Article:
Monthly Archives: January 2014

GARPA 37 – GrogHeads Advanced Research on Projects Advisory

This week’s GARPA?  A few nifty KickStarter projects, and the pre-order of a reprint that’s kicking butt.


Ares Magazine (One Small Step)
$18,200 of $25,000, Ends 3 February 2014

Remember Ares Magazine?  The guys over at One Small Step sure do, and they’re bringing it back.  They’ve got a KickStarter project to, well, kickstart the printing and distributing of the new magazine.  They promise to include a game in each issue, and the first issue is a War of the Worlds-inspired alien invasion of London.  You can also pick up the fiction-only version of the magazine, if you’re interested in saving a few bucks and skipping the game.  But hurry – time’s running out on the campaign, and they need some help to get over the final hump!  Head over to KickStarter and get your pledge in now >>


Board Games

G37-HunterThe Hunters – 2d Printing (Consim Press and GMT)
278 Orders on p500 – Not there yet

This well-honored game from Consim Press – it ran away with two categories in our Readers Choice Awards – sold out the first printing rather quickly, and demand for a second printing has been building.  Take command of a U-boat and patrol your way to glory through the dangerous waters of WWII.  It’s a solitaire game, so you always have an opponent, and take its inspiration from the venerable B17 Queen of the Skies game for the feel of the game the designers were after.  It’s on p500, and with a successful print run already under its belt, it’s unlikely to need 500 orders to make the cut, but it cold still use some nudging from y’all to move it along, so hit the p500 page and make your pledge today >>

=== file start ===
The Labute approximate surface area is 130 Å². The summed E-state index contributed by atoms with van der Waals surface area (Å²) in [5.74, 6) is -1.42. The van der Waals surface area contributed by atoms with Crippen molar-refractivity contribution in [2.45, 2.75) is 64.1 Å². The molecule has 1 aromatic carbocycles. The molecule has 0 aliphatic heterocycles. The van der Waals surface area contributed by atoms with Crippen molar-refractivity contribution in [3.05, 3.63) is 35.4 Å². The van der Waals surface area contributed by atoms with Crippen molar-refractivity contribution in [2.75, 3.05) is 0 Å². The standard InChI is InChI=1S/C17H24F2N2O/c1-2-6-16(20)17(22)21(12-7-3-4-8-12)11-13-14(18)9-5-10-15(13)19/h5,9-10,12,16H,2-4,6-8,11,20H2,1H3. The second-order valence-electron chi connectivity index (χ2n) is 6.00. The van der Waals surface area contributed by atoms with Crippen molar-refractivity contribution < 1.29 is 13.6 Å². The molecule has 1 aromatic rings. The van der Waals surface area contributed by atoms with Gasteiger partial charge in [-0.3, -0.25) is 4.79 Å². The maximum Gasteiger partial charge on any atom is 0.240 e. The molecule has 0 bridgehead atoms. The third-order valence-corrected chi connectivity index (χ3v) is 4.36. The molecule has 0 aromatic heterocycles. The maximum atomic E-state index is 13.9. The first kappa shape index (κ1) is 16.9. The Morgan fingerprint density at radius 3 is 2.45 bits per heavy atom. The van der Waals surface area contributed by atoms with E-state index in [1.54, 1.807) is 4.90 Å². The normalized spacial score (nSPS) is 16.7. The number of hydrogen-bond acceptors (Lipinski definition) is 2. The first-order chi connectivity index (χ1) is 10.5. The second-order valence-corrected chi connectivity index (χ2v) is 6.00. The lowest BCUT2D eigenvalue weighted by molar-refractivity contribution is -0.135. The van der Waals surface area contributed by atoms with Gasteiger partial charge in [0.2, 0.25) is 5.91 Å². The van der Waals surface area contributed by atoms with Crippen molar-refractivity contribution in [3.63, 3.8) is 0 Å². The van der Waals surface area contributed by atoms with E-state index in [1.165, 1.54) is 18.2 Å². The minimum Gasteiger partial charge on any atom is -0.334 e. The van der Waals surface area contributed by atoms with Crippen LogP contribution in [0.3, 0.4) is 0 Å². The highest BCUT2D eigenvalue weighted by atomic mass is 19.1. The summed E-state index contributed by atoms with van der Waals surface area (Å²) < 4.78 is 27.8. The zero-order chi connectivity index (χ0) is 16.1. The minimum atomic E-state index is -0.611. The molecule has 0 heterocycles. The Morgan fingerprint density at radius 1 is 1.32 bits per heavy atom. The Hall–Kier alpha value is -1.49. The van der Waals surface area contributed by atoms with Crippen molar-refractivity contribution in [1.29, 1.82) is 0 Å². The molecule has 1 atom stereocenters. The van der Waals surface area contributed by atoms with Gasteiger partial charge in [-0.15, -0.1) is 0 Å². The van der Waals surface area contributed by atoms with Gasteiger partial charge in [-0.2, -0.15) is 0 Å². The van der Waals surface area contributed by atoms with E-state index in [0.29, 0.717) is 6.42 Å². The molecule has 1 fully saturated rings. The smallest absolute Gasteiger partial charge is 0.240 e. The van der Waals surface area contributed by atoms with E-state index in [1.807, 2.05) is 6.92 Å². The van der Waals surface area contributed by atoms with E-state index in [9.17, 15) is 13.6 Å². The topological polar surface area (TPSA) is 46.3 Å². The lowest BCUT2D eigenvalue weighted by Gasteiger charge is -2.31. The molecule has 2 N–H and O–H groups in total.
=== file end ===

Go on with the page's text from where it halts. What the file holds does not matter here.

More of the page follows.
Prosciutto – Hamming it up with the di Parmas… Part Two-Zero

Kicking off our second “decade” of the long-running Crusader Kings II AAR that you know you love to read.

as always, click images to enlarge

In Part 19 we saw Oberto defeat the pitiful armies of the Duchess of Amalfi, watched the Duchies of Capua and Genoa go up for grabs, and witnessed the King of Sicily lose to the Muslims, thus weakening his realm. In Part 20 Oberto employs the most efficient Chancellor in the Kingdom – ever, gets told off by the Emperor, and realises the errors of his kindness.


Its official, Oberto gets to don the Golden band of Power in all his state photos. Death to the Count, long live the Duke (we get a fancy new flag too)


Oberto considers stripping Carla of her title, but too many vassals will get grumpy, and having just adopted them, now is not the time

The GrogHeads Call for Research (again!)

GrogHeads Staff, 29 January 2014

Hobby games and gamers – especially in the strategy gaming and wargaming world – have rarely been the subjects of much serious published research inquiry. And yet, some of us know from personal experience that such research is, in fact, being conducted in graduate schools and academic institutions all over.  Distinct from marketing analyses in that they are not focused on improving commercial performance, these studies are frequently conceptualized and executed by members of the broader gaming community who are seeking to fuse their love for the hobby with an academic pursuit in the social sciences or humanities.

Although there are a few academic outlets for such research – the journal Simulation & Gaming springs to mind – not every paper was written with the intention of journal or conference submission. Nevertheless, the research is still interesting and useful, and for GrogHeads everywhere it is certainly relevant. Papers shared may inspire better research by later investigators, and the ideas discussed may help designers and developers craft better games.